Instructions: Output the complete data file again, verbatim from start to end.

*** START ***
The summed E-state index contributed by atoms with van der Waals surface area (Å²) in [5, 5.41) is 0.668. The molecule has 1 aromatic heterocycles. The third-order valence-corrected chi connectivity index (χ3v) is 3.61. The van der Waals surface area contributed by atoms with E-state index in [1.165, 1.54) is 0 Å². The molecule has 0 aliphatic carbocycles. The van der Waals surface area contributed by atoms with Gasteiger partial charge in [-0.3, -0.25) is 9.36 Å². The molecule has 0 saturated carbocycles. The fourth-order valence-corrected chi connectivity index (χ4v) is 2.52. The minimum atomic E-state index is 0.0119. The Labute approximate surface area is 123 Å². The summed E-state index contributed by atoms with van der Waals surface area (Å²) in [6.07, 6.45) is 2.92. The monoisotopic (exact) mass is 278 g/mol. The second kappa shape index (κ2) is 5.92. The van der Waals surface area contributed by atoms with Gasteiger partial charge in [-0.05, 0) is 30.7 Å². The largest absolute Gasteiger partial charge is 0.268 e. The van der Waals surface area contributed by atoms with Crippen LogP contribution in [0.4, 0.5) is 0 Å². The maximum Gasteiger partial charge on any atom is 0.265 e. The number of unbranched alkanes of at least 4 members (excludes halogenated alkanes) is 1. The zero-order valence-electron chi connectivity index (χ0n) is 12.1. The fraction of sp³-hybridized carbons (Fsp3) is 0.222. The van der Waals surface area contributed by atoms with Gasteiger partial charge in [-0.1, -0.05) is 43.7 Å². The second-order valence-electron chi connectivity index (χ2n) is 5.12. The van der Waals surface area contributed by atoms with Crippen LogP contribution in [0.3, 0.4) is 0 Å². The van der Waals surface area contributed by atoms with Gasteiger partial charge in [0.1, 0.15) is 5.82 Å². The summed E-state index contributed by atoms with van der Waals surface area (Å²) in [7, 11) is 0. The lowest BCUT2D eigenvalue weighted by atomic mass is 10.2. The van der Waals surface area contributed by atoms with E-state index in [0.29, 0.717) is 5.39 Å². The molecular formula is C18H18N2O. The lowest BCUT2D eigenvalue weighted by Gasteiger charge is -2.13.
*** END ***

The summed E-state index contributed by atoms with van der Waals surface area (Å²) in [5, 5.41) is 0.668. The molecule has 1 aromatic heterocycles. The third-order valence-corrected chi connectivity index (χ3v) is 3.61. The van der Waals surface area contributed by atoms with E-state index in [1.165, 1.54) is 0 Å². The molecule has 0 aliphatic carbocycles. The van der Waals surface area contributed by atoms with Gasteiger partial charge in [-0.3, -0.25) is 9.36 Å². The molecule has 0 saturated carbocycles. The fourth-order valence-corrected chi connectivity index (χ4v) is 2.52. The minimum atomic E-state index is 0.0119. The Labute approximate surface area is 123 Å². The summed E-state index contributed by atoms with van der Waals surface area (Å²) in [6.07, 6.45) is 2.92. The monoisotopic (exact) mass is 278 g/mol. The second kappa shape index (κ2) is 5.92. The van der Waals surface area contributed by atoms with Gasteiger partial charge in [-0.05, 0) is 30.7 Å². The largest absolute Gasteiger partial charge is 0.268 e. The van der Waals surface area contributed by atoms with Crippen LogP contribution in [0.4, 0.5) is 0 Å². The maximum Gasteiger partial charge on any atom is 0.265 e. The number of unbranched alkanes of at least 4 members (excludes halogenated alkanes) is 1. The zero-order valence-electron chi connectivity index (χ0n) is 12.1. The fraction of sp³-hybridized carbons (Fsp3) is 0.222. The van der Waals surface area contributed by atoms with Gasteiger partial charge in [-0.1, -0.05) is 43.7 Å². The second-order valence-electron chi connectivity index (χ2n) is 5.12. The van der Waals surface area contributed by atoms with Crippen LogP contribution in [0.3, 0.4) is 0 Å². The van der Waals surface area contributed by atoms with Gasteiger partial charge in [0.1, 0.15) is 5.82 Å². The summed E-state index contributed by atoms with van der Waals surface area (Å²) in [7, 11) is 0. The lowest BCUT2D eigenvalue weighted by atomic mass is 10.2. The van der Waals surface area contributed by atoms with E-state index in [0.29, 0.717) is 5.39 Å². The molecular formula is C18H18N2O. The lowest BCUT2D eigenvalue weighted by Gasteiger charge is -2.13.